NSW moves to offer multicultural gambling support

By Melissa Coade

January 24, 2022

asian woman with her head in her hands
Support services for culturally and linguistically diverse gamblers in NSW. (H_Ko/Adobe)

Gambling harm services in NSW, including free and confidential counselling, are now accessible to culturally and linguistically diverse (CALD) members of the community looking for support.

The state’s Office of Responsible Gambling has chosen the Western Sydney Local Health District (WSLHD) to oversee providers of multicultural services for its flagship gambling support program.

Known as GambleAware, the program will include culturally appropriate support and counselling services to clients across the state’s diverse communities.

Office of Responsible Gambling (ORG) director Natalie Wright said it was important to ensure that services were accessible to every person who needed it.

“No matter your background, you are able to access appropriate support in the language and setting that best suits you,” Wright said. 

Research commissioned by ORG showed that CALD communities were vulnerable to increased risks of gambling-related harm. While fewer individuals from these communities tended to gamble overall; those who did were more likely to experience problems.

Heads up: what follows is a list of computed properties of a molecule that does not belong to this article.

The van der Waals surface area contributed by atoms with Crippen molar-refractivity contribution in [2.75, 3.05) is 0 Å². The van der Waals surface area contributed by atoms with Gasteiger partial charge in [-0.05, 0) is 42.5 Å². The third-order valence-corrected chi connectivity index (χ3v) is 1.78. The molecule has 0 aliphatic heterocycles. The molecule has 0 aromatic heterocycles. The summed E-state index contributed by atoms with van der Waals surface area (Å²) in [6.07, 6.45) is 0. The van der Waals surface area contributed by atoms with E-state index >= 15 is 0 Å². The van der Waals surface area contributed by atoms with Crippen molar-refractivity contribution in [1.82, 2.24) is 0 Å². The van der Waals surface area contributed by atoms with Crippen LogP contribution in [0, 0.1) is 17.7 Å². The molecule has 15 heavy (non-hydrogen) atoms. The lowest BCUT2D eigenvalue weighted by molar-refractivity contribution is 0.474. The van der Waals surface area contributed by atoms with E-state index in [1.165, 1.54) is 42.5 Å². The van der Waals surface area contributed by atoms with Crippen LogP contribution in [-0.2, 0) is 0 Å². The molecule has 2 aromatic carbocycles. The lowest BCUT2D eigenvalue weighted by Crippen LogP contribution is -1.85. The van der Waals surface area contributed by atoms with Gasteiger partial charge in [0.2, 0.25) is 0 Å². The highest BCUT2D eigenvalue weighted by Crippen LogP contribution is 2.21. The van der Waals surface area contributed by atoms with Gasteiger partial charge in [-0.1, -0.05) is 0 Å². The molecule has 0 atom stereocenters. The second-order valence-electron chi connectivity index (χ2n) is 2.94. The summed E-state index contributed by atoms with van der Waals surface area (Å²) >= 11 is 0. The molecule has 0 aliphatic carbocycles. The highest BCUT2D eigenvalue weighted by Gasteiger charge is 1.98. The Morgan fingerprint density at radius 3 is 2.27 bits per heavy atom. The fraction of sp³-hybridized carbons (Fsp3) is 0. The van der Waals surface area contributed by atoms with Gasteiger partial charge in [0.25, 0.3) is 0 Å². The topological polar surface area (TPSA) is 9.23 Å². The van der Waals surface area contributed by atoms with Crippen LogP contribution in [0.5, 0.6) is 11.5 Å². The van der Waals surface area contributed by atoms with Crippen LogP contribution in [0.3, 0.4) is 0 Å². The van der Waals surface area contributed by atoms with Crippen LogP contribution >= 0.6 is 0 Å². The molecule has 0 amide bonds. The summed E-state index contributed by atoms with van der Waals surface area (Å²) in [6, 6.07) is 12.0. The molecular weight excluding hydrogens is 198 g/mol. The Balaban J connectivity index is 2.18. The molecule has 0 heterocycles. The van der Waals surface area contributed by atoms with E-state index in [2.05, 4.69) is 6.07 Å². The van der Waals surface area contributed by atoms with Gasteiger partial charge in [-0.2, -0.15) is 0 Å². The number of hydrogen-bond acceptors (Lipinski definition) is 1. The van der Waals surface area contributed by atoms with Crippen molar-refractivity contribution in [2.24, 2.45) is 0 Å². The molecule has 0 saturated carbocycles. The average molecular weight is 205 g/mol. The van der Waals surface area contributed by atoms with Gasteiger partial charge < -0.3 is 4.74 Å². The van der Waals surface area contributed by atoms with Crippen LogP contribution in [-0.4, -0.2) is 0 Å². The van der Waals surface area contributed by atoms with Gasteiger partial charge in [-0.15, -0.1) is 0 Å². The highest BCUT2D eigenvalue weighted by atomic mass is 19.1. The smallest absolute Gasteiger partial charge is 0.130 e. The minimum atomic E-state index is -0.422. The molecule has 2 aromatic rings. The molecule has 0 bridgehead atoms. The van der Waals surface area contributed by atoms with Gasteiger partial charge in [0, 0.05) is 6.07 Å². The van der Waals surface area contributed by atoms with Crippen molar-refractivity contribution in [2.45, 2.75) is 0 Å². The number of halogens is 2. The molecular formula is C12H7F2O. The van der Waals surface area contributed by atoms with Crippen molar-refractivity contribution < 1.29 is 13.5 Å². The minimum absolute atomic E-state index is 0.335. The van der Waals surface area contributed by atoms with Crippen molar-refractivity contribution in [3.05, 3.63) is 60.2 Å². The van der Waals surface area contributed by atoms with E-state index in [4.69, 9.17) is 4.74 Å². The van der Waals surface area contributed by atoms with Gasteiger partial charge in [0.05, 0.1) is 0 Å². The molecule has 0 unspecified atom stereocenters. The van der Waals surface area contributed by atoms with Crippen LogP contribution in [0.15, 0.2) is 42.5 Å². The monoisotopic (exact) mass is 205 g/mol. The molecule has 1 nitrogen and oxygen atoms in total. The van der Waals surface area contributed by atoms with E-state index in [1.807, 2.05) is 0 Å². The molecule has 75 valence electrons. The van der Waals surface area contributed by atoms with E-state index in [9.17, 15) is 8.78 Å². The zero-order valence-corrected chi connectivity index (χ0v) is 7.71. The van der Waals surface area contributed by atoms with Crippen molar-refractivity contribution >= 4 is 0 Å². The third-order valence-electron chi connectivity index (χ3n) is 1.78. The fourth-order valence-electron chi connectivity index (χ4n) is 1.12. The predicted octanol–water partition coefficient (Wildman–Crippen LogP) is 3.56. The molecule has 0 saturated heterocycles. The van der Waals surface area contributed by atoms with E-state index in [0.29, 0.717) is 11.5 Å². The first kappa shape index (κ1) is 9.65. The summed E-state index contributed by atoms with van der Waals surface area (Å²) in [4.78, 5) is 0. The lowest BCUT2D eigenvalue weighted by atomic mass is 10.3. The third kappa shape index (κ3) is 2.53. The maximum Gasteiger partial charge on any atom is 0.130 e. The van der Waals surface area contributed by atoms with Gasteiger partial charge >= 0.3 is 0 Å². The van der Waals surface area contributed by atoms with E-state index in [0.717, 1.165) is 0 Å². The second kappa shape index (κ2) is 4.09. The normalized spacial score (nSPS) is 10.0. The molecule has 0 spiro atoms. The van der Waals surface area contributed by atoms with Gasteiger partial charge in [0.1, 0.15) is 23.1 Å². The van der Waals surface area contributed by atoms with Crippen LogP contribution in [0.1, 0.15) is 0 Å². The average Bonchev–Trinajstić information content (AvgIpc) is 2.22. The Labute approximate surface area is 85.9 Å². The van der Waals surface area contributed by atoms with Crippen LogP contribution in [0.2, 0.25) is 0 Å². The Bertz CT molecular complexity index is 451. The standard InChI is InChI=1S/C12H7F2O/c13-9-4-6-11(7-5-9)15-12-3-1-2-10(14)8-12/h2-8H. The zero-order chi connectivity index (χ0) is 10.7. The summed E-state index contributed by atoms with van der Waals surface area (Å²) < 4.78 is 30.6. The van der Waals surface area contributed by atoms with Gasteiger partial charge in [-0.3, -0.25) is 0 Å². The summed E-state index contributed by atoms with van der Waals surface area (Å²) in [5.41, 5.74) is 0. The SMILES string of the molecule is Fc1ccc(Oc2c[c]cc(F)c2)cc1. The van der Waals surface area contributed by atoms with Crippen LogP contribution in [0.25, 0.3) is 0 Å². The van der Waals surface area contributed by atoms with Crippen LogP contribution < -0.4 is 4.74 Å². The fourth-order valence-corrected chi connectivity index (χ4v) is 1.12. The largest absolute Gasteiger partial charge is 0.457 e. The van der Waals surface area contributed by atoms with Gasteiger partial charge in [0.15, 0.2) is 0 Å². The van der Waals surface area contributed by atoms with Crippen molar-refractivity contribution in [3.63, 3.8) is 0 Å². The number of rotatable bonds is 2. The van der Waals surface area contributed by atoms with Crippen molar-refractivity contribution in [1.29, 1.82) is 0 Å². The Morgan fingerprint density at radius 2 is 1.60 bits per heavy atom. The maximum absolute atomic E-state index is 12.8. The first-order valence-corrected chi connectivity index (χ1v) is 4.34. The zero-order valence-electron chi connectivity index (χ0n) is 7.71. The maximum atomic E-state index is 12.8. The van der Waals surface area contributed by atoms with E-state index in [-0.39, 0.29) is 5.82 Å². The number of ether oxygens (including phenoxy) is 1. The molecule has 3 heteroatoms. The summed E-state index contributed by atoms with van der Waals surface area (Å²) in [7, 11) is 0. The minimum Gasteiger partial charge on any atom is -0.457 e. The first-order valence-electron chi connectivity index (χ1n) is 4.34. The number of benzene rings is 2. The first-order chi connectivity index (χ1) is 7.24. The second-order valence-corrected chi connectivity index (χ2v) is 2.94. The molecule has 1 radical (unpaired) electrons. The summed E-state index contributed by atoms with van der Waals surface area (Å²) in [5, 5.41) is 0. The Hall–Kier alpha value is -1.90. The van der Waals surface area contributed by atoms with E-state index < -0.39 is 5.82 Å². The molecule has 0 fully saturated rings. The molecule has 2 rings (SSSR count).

Examples of what the research identified as intersecting reasons this cohort was especially vulnerable to gambling harms may include cultural beliefs and luck and change, issues associated with stigma and shame, and lower rates of problem gamblers seeking help.

WSLHD chief executive Graeme Loy said the goal of the GambleAware’s CALD services was to support multicultural communities in their own language, and with providers who understand their culture. 

“Given these vulnerabilities, this partnership is a great opportunity to connect multicultural communities across NSW with vital support services,” Loy said.

The WSLHD has experience delivering multicultural services through the Transcultural Mental Health Centre for over 20 years. The district also previously operated the state-wide multicultural problem gambling service.


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